Final Draft Significant Writing Paper

Carla Champagne

February 2018

Professor Emerson

English 110

Arts role in the sciences

I believe it is important to keep arts and sciences independent in their fields but combine them in an educational aspect. The sciences are revolved around the scientific process and facts. The scientific process is strict and well-accepted in the scientific community since it is the primary form of testing hypothesis and reaching conclusions. Art is reliant on the interpretation of creativity and expression. It is about what one person sees compared to what another person perceives. Science does not need nor would it benefit from the messiness of art and expression in the scientific process. However, arts should be used in an educational background aspect. I believe this would benefit both the arts and sciences by initiating creativity into a rather unimagative field. Scientific conclusions can be thought of the same way for each person, since they are facts rather than opinions. Arts however, brings in the idea that each person can interpret an art piece differently, the conclusions from art can be changed or perceived differently. With this being said, the arts and sciences are extreme opposites, and therefore they only benefit from each other in small portions. I believe these small portions include educating students of arts to provide them with creativity and new ways of thinking. This can be done by including arts into the STEM curriculum. An education in arts is beneficial to sciences because it helps invoke creativity. However, I do not believe this is not a strong enough reason to intermix the two opposites within the scientific process or to conclude that the sciences need the arts.

Initiating creativity is hard to do within the sciences. This is where providing a background of arts could be beneficial. It could give scientists and researchers ideas for new hypothesis and experiments. Therefore I believe that STEAM (science, technology, engineering, arts and math) instead of STEM, is a good idea for education to include. Arts could provide students with creativity and empathetic reasoning. As Yo-Yo Ma said in his essay “Necessary Edges: Arts, Empathy, and Education,”, “As important as that is [STEM], it is short-sighted. We need to add the empathetic reasoning of the arts to the mix”(258).  By providing students with a background in arts, it can influence them to maintain their creativity throughout higher education and hopefully later on in life. The sciences often lack creativity and could benefit from some new ideas. I believe some of these ideas could come from the arts.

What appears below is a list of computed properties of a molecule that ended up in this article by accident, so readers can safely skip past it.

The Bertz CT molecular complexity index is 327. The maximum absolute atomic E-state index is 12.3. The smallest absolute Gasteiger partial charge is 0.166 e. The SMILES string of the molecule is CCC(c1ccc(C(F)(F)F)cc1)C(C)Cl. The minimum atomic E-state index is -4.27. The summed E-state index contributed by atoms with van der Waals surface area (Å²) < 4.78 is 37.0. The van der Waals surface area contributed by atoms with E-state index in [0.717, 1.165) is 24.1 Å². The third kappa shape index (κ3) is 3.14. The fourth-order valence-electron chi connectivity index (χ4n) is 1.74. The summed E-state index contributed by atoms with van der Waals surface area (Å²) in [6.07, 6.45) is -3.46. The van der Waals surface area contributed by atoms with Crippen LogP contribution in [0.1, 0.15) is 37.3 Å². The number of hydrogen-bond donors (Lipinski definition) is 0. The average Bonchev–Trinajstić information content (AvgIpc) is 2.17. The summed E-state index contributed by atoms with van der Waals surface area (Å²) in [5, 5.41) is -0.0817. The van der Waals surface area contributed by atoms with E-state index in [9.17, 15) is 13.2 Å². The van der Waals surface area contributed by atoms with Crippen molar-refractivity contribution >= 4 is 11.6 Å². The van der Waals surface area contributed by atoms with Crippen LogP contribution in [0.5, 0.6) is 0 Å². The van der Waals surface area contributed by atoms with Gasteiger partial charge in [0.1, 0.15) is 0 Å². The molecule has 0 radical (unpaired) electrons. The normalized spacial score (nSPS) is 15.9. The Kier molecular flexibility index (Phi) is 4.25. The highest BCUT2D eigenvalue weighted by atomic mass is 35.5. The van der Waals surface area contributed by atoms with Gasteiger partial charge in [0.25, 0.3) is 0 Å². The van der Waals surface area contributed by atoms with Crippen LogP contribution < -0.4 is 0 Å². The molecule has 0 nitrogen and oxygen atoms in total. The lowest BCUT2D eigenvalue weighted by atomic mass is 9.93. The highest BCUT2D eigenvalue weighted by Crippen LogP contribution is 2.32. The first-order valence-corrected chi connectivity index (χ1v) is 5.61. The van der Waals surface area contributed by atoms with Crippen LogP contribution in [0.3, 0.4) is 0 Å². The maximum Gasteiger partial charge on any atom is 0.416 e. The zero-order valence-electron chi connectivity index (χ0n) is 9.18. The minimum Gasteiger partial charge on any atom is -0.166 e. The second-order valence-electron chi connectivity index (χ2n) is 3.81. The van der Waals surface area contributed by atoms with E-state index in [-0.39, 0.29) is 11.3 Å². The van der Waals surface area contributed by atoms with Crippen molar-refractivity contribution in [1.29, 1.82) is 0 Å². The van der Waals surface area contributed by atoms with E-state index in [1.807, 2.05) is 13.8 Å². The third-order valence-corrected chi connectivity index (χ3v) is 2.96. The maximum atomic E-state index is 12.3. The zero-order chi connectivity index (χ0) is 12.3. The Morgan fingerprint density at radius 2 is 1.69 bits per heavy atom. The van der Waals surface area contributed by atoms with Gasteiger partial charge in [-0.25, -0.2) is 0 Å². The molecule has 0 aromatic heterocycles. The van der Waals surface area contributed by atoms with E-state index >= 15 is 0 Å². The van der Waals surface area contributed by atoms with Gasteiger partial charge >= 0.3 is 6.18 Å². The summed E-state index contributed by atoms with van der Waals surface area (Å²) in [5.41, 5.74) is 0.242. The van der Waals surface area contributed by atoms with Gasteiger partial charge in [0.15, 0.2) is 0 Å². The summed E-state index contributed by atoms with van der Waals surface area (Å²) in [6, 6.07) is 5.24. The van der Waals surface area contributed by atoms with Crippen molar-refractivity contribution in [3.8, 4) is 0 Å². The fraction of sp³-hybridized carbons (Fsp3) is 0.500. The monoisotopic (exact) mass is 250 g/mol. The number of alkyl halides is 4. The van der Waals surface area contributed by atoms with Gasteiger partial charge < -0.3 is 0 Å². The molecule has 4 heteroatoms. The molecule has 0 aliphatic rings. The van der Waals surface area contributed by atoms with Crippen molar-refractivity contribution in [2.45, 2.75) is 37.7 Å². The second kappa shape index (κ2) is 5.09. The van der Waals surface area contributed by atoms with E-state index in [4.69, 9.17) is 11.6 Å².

Furthermore, the educational goal of STEAM instead of STEM may help provide students with a way to escape the intense atmosphere of the normal schooling environment. As Yo-Yo Ma said “Kids will go to school because it is a passion and a privilege, not a requirement” (259). I believe that arts can be beneficial in this way because it influences students to continue education and keep and open mind. I strongly believe that you can never have too much knowledge, therefore learning about arts will not hinder a students’ education in any way. Just give them skills for the future. This is important in an educational aspect because the goal of education is to create a path to the future. By teaching students about art from a young age, we can ingrain creativity into their thought processes and future careers.

By making students take a variety of courses, we can provide students with a wholesum view of their curriculum. In Jonah Lehrer’s essay, “The Future of Science… Is Art?,”, he describes this as a holistic perspective. He states, “Until science sees the brain from a more holistic perspective… our scientific theories will be detached from the way we see ourselves” (3). I think holistic perspective includes all topics of discussion, including arts. The messiness and flexible ideas that are included in art could benefit a student. By learning about the different perspectives art provides, they can see issues and ideas from a different perspective. This is why the liberal arts model for colleges are popular. Not only does it expose students to all different fields of study, it initiates innovation based on topics other than their major. For example, by taking courses on psychology and sociology, a student can better understand and comprehend the complexities of neuroscience. By introducing new ideas from other topics into students within science majors, they can tie these ideas back into the things they learn in science and bring new ideas into their minds.